Greek Salad-

Veggies (I'll tell you what I did, you can vary the amounts according to how much salad you can eat and what your favourites are. This makes a good-sized batch). Dice the following (not too big, not too small):
3 or 4 medium-sized tomatoes
1 cucumber, peeled
1 red onion (this may be too much if you aren't a huge onion fan)
1 yellow pepper
1 green pepper
olives -some may consider this optional but I don't. If you really hate olives could you please just pick them out for the sake of the rest of us? I'll leave the amount and the type to your discretion.

Feta cheese - as much as you've got. Well, maybe a cup of crumbled cheese. See what that looks like and, with my blessing, add more if you feel thus led.

Dressing, combine the following:
1/4 cup olive oil
1/4 cup lemon juice (you could use wine vinegar instead)
salt and pepper to taste
1 tsp dried oregano (or 1 T fresh if you have it)
1 tsp sugar (optional, but just to take the edge off the lemon)

That's it. stir it all together. And voila, you've got a great side-dish to your chicken souvlaki and enough left for lunch tomorrow.

Thursday, February 5, 2009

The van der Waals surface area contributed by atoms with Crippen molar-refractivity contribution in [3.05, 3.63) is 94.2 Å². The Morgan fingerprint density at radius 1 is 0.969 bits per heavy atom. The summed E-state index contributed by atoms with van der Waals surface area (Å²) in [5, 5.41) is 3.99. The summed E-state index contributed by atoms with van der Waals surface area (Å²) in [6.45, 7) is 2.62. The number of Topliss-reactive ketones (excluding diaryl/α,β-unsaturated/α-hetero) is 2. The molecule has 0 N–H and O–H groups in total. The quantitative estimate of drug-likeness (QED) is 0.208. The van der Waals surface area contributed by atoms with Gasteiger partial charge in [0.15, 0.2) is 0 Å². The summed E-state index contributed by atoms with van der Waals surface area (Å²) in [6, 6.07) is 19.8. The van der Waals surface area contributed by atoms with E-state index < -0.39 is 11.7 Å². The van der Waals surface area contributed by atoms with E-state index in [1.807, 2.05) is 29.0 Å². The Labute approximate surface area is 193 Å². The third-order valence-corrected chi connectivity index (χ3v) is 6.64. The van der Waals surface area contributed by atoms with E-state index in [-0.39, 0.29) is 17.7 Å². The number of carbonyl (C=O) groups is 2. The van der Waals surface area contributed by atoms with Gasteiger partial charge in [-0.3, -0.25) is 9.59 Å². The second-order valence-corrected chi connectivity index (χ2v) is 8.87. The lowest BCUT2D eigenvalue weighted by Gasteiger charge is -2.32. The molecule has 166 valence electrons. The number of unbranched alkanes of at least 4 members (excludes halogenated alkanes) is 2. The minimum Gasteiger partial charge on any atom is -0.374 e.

Nude Chicken Noodle

Chicken noodle soup can be quite good, especially when you make your own stock. Although this is not essential, it is satisfying. You can buy a decent stock and in a carton and use that. This saves time. And chicken noodle soup is made to be lazy, simply luxurious. Like a good chair. Or a hot bath. I made mine from Nigel Slater’s recipe, found in his “The Kitchen Diaries” cookbook in his January 19th entry. The book reads like a diary, a recipe for each day written nestled between practical advice and simple musings. He seems dreamy, this Nigel Slater. Apparently he’s a top British food writer, but I’ve only just discovered him. I might have a crush. My variation on Nigel’s (can I call him Nigel?) soup was delicious, simple yet made fresh by mint leaves and lemon juice.